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QE – a massive wealth transfer to bailed-out banks – failed to bring about significant multiplier effects

January 10, 2015

Keynes recommended that government should spend directly on capital works, putting cash in the pockets of the employee-consumer, thus driving demand.

Ken Palmerton adds, “In calling for additional spending when purchasing power was clearly deficient, Keynes said that it should be issued at ZERO or near ZERO interest”.

Would Keynes have welcomed the German government’s referral of the legality of central bank bond purchases to the European Court of Justice, whose preliminary opinion is due on January 14, to be followed by the European Central Bank’s decision on the size and type of “sovereign” quantitative easing, due on January 22?

Paul Serfaty, Director of Asian Capital Partners in Hong Kong, replied to a letter in the Financial Times, written by McKinsey partner and corporate luminary, Jon Moynihan:

“Jon Moynihan writes with passion and commitment (Letters, October 30), but with less scrupulousness for historical fact. There is nothing “Keynesian” about using central bank money to buy financial assets as a putative substitute for shortfalls in aggregate demand.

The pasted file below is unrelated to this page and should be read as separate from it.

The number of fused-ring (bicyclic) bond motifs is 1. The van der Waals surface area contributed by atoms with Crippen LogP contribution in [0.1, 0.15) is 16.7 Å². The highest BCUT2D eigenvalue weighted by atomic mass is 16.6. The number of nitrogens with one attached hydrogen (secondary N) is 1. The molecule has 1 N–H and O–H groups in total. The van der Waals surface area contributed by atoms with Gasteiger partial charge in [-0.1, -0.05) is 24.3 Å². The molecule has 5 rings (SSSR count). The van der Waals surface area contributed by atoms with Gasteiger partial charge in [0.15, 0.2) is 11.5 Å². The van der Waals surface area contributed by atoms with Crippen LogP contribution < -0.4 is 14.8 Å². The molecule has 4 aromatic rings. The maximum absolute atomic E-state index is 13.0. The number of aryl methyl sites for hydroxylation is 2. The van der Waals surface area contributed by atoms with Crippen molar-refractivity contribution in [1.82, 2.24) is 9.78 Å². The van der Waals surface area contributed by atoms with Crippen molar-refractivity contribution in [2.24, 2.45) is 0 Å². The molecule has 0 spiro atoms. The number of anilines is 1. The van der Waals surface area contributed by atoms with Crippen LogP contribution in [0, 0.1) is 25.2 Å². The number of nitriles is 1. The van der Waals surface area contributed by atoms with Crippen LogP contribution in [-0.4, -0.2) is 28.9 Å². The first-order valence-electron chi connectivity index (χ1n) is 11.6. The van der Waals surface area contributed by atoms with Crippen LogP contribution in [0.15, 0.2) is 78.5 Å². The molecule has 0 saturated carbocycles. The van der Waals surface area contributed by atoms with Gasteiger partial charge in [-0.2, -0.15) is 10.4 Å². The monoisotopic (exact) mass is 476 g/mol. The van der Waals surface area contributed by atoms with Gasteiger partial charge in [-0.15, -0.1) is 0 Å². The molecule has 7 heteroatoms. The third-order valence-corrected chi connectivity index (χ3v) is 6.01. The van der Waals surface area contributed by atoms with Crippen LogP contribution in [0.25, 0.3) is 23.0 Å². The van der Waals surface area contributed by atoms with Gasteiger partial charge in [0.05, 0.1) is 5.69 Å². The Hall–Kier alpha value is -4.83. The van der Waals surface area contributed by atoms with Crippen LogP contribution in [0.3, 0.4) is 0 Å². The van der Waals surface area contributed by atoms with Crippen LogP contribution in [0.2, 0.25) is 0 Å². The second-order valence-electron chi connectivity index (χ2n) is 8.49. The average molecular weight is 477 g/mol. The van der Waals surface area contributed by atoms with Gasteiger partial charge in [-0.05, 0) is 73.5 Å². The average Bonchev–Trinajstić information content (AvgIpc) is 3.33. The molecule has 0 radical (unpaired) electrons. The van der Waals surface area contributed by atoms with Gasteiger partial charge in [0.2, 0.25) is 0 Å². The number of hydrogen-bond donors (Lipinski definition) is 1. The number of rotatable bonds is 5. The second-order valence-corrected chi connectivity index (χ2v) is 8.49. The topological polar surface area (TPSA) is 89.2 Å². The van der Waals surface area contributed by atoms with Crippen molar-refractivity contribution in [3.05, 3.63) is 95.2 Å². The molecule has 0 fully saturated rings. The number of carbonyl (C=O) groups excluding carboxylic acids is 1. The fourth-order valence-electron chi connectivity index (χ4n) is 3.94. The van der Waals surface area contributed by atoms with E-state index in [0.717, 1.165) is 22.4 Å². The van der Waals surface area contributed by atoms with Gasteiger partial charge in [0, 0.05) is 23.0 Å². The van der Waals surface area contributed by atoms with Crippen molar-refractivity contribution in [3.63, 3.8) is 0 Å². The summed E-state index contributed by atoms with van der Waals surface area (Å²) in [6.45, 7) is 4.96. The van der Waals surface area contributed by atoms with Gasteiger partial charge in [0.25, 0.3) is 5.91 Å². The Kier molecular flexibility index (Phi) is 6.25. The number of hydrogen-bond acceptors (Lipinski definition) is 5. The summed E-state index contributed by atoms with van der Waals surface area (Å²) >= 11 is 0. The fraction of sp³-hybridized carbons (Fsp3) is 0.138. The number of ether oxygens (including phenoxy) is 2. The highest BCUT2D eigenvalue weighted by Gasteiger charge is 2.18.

“Indeed, the failure of this policy to bring about significant multiplier effects, and the pooling of cash in banking and corporate coffers, shows how poor a substitute it is for what Keynes himself recommended: that government should spend directly on capital works, putting cash in the pockets of the employee-consumer, thus driving demand. “I know it would cause Mr Moynihan conniptions (Ed: a fit of rage or hysterics) but it would at least be genuinely ‘Keynesian’ “.

Verdict of economist Liam Halligan in the Telegraph: “QE has boosted equity prices, hammering ordinary savers and pensioners while handing a massive wealth transfer to bailed-out banks”.

A positive proposal was sent to the FT by the convenor of the Green New Deal Group:

“A new round of QE in the UK could contribute to funding a carefully-costed, nationwide programme of energy efficiency in the nation’s 28 million homes and 2 million commercial and public buildings. Also crucial, such a QE programme would help to overcome the present annual shortfall of 240,000 new, affordable, sustainably sited, energy-efficient homes”.

The previous QE purchased government bonds, and ‘green infrastructural QE’ could buy bonds from a suitable enhanced Green Investment Bank to invest in such a programme.

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